Some people are hoping for some movement of the Call for Evidence into the umbrella sector and its link to tax avoidance schemes, often disguised so that contractors are not aware of their alleged dodgy tactics.
Are the unregulated days of umbrella companies coming to an end?
“Does the response in this latest House of Commons debate mean that we will finally hear the Government’s response to the Call for Evidence into the umbrella sector that closed over a year ago?” asks Dave Chaplin, CEO of tax compliance firm IR35 Shield in response to the BEIS meeting discussions.
“Over the last few years, since the roll-out of the Off-payroll legislation, the “Wild West” has continued to operate and we have seen an increasing number of tax avoidance schemes and reports of workers becoming victims of payroll fraud,” says Chaplin.
“There are estimated to be around 700,000 people working via umbrella companies, representing billions of pounds flowing through an unregulated sector. The sector has a history of reports of [umbrella company] bad behaviour, ranging from blatant tax evasion to skimming schemes akin to when the mafia ran Las Vegas,” he says.
“Despite the Treasury being warned about this before the IR35 reforms came in, government importance on this issue has fuelled non-compliance,” warns Chaplin.
“The ‘Wild West’ needs taming. It is causing untold damage to the contracting market whilst the perpetrators of the schemes are thriving and not being held accountable,” he says.
“To date, all we have is HMRC naming and shaming the dodgy dealers long after they have run off with the loot, leaving taxpayers to pick up the tab,” says Chaplin.
ICAEW’s Insights page has reported that HMRC has updated its off-payroll working rules GOV.UK guidance. However, the new overview page – understanding off-payroll working (IR35) – that links to the other more specific pages does not make for easy reading. For example, the ICAEW said, “those pages also contain an increased number of cross-references to the relevant sections of technical guidance in the Employment Status Manual.”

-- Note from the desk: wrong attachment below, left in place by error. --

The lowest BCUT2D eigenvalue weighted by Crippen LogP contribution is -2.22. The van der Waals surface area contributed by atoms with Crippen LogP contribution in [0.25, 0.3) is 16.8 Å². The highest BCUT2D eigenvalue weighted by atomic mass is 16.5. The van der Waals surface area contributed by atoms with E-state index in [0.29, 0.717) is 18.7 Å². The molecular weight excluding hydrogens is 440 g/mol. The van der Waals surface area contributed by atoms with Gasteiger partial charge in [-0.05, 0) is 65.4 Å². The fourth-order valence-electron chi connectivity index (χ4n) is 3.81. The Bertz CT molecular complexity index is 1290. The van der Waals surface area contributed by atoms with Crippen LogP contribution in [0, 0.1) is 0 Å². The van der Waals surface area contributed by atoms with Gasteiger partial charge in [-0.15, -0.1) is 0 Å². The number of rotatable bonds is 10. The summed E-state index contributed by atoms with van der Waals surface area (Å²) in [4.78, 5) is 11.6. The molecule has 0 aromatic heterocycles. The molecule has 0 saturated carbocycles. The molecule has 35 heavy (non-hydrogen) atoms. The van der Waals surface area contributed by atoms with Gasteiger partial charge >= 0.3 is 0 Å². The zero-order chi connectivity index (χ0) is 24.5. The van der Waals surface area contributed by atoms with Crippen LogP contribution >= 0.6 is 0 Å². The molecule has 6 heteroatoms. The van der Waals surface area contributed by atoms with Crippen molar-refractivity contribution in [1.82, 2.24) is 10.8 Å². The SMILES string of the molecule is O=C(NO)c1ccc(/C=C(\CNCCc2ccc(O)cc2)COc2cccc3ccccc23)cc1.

Will there be tax cuts or a windfall tax on energy companies?
In a February Parliamentary debate, Jeremy Hunt said: “What I can confirm is that there will be no tax cuts funded by borrowing. I can also confirm that those of us on this side of the House, unlike those on the Hon. Member’s side believe in lower taxes.”
But it looks like tax breaks on business investment will likely be geared up for big business, such as any working in the energy transition and renewables sector, which will include gas and oil heavyweights, which some opposition party members believe should be lobbed with a windfall tax.
It is looking unlikely that such a windfall tax will come to fruition in Hunt’s March Budget. But in recent news, the Labour Party is considering public ownership of zero-carbon energy transition projects to save jobs now and in the future.
Keir Starmer, The Labour leader, has expressed that if Labour gets voted into majority power, it will create a publicly owned energy company called Great British Energy to invest in clean UK power. Labour is yet to flesh out details of the plan, said The Guardian.
Raising business taxes is never the way to stimulate an economy and deliver growth. It puts boardrooms on edge, and it makes investors think twice about their next move. I know, I’ve been in those discussions.CBI President Brian McBride
Many company owners were pinning on growth to stem from a corporate tax break instead.
CBI President Brian McBride said in an article in The Telegraph: “If there’s one thing I’ve learned throughout my career in business, it’s that raising business taxes is never the way to stimulate an economy and deliver growth. It puts boardrooms on edge, and it makes investors think twice about their next move. I know, I’ve been in those discussions.”
“After a turbulent few years, investors are keeping their cards close to their chests when it comes to investment intentions. With all eyes on the Spring Budget, my sense is that pragmatic business leaders will only wear that hike in Corporation Tax rise if the other sums add up. Without an incentive alongside, then April will just see a damaging hit to UK competitiveness.”
Other welcome cuts
FSB has called on the Chancellor to scrap a planned rise in fuel tax in the Spring Budget. The FSB said it is looking like there will be a jump in fuel tax by 23 per cent to 12p a litre but FSB research shows that this “could have big consequences for small firms.”
Without Government intervention, the FSB says “small firms will be facing the highest rise in fuel duty in 12 years.”
More than half (54%) of firms who saw a rise in business costs blamed fuel as one of the main causes, said FSB.
Its National Chair Martin McTague said: “If fuel duty rises as planned, it would represent a missed opportunity to remove one of the obstacles that will hinder growth. Small firms are already struggling with a cost-of-doing-business crisis, led by rampant inflation and high energy bills. This is the worst possible time to pile on extra taxes.”